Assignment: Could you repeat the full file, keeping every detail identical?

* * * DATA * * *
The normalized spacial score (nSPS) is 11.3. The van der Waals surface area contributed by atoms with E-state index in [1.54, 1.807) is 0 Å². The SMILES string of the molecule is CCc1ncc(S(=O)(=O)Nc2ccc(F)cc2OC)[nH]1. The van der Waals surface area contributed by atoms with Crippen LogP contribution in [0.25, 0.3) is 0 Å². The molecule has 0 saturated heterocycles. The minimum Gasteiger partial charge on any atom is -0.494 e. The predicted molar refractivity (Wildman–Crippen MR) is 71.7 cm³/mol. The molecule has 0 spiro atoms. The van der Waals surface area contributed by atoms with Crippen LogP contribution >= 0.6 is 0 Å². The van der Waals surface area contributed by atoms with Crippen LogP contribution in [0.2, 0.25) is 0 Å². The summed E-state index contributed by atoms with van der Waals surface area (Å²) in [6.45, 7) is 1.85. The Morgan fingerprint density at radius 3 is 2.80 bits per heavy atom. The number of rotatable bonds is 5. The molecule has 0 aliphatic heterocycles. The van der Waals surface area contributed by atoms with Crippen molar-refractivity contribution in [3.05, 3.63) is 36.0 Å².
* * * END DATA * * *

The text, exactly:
The normalized spacial score (nSPS) is 11.3. The van der Waals surface area contributed by atoms with E-state index in [1.54, 1.807) is 0 Å². The SMILES string of the molecule is CCc1ncc(S(=O)(=O)Nc2ccc(F)cc2OC)[nH]1. The van der Waals surface area contributed by atoms with Crippen LogP contribution in [0.25, 0.3) is 0 Å². The molecule has 0 saturated heterocycles. The minimum Gasteiger partial charge on any atom is -0.494 e. The predicted molar refractivity (Wildman–Crippen MR) is 71.7 cm³/mol. The molecule has 0 spiro atoms. The van der Waals surface area contributed by atoms with Crippen LogP contribution >= 0.6 is 0 Å². The van der Waals surface area contributed by atoms with Crippen LogP contribution in [0.2, 0.25) is 0 Å². The summed E-state index contributed by atoms with van der Waals surface area (Å²) in [6.45, 7) is 1.85. The Morgan fingerprint density at radius 3 is 2.80 bits per heavy atom. The number of rotatable bonds is 5. The molecule has 0 aliphatic heterocycles. The van der Waals surface area contributed by atoms with Crippen molar-refractivity contribution in [3.05, 3.63) is 36.0 Å².